If you’re Black and you have a Black friend who happens to teach at a predominately Black school, you can safely assume that at least once every few months, you two are going to have a good laugh about some of the names of the students in the school. If this friend is like my teacher friends, this laugh might occur once a week, and you might also regularly joke that kids with those names might as well have been named “Nochance.”
This is not groundbreaking news. There is nothing we (Black people) love to talk about more than the experience of being Black, and one of the lighter parts of this Black experience is the well known tendency some of us have to give our children ridiculously creative names. And by “ridiculously creative names” I mean “names that basically just attach multiple vowel sounds to popular cognacs.”
I even play a variant of this game while watching NFL games. A player will be introduced, and I’ll guess where he grew up by the type Blackness associated with his name.
(For instance, “Jockitchneous Jenkins” definitely hails from the South, and “King-Knowledge Fire Shabazz” definitely hails from a northern urban area.)
It is a game that’s unapologetically classist. We’re aware that lower-income Black people are much more likely to give these types of names to their kids than middle and upper class Blacks. We’re also aware that, unless this kid happens to be a rapper, stripper, or professional athlete, this name will likely have a net negative effect on their job prospects, dating life, credit, and Sam’s Club membership applications.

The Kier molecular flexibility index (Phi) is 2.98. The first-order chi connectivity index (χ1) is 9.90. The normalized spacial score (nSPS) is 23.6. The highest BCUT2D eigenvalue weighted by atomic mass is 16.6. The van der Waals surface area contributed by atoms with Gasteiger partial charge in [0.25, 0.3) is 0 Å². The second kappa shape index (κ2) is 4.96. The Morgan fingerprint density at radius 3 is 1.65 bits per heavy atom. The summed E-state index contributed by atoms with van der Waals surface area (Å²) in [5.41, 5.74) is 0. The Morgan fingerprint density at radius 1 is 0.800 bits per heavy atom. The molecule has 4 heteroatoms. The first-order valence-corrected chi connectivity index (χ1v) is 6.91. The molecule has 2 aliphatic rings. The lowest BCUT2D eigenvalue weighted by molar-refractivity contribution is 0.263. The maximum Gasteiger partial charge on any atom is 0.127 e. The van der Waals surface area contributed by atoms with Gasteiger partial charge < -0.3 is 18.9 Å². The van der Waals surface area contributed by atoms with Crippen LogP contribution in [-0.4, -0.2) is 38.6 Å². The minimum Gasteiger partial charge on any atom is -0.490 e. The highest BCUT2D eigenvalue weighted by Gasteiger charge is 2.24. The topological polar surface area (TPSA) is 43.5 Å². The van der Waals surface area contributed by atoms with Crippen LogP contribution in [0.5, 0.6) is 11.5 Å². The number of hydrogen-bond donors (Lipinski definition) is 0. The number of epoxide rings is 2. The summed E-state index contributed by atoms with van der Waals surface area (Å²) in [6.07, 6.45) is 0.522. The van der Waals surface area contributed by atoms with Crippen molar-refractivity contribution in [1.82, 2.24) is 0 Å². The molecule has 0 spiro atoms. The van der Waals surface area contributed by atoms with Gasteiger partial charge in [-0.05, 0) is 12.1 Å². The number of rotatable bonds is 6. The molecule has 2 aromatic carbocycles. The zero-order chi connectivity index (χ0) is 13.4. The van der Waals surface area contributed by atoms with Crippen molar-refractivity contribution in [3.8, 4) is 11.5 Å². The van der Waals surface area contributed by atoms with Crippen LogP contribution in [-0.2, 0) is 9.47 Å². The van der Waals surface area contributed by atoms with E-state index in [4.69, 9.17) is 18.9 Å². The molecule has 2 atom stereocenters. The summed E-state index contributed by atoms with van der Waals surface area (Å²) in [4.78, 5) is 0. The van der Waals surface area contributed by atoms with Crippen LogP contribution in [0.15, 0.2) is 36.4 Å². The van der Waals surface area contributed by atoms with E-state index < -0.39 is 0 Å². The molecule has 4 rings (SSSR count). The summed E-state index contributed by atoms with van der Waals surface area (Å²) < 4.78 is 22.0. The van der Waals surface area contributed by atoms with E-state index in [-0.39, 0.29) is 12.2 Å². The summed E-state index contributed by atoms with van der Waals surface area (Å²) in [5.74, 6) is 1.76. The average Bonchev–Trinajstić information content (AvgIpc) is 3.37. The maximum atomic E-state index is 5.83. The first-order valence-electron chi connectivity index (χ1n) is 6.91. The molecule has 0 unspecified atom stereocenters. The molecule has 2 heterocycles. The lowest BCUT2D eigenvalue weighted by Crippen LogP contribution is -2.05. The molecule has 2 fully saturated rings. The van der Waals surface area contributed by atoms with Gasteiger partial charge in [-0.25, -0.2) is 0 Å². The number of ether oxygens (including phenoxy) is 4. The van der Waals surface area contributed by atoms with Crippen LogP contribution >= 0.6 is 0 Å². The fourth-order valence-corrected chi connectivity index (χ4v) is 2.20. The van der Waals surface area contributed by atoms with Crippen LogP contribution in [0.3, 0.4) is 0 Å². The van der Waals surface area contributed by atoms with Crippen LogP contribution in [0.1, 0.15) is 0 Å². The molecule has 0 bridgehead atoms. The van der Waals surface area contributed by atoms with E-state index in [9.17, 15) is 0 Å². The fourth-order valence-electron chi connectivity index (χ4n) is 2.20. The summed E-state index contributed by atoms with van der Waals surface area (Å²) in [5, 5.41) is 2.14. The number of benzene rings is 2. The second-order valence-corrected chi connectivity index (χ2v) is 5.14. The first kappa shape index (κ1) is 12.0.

This has no effect on our amusement, though. We still think the names are hilarious. And, whenever we happen across one of them, we gleefully forward it to as many people as we can, indirectly taking credit for discovering another hilarious example of what those type of Black people frequently do. Happily expert curators of coonishness we are.
But, when the name is just a tad less Black—i.e. “Shamika” instead of “LaShamikalalize”—and we learn that a person making judgments on the name happens not to be Black, it’s an issue. A huge issue.
Now, I realize this isn’t exactly a perfect analogy. There’s a big difference between joking about a name and using a prejudice about a name to discriminate. Also, Black people have more leeway to make jokes about other Black people because, well, we’re Black too. I will not suppress my chuckle the next time I happen across a “Tyranraneousrex Jackson” or “Cirocla Jones” and I won’t hesitate to call someone out for actively discriminating against Black names.
But, I’ve also come to realize that I’m such of a hypocrite about this that even my hypocrisy is hypocritical. Black sounding names are fine, and worth defending. But, names that sound a bit too Black, a bit too ghetto, a bit too embarrassing, somehow aren’t. Basically, lower class Black people—the ones who could likely use the most help from their educated and higher-income brethren—are the ones we reserve the most ridicule for.
The irony of writing something like this while being named “Damon Young” isn’t lost on me. While my name isn’t super Black, I think most people would assume that a man with my name would likely be Black. It is, without question, a safe Black name. A Black name worthy of defending.
The Black community would form like Voltron if we learned I was denied a job because of my name. But, if my mom got drunk while delivering me and named me “LaDameriousness” instead, the only defense I’d get from any of y’all n*ggas is when you happened to be on the basketball court with me.
(Which would be the only place I’d ever be because, with a name like LaDameriousness, it’s my only shot at success.)
—Damon Young (aka “The Champ”)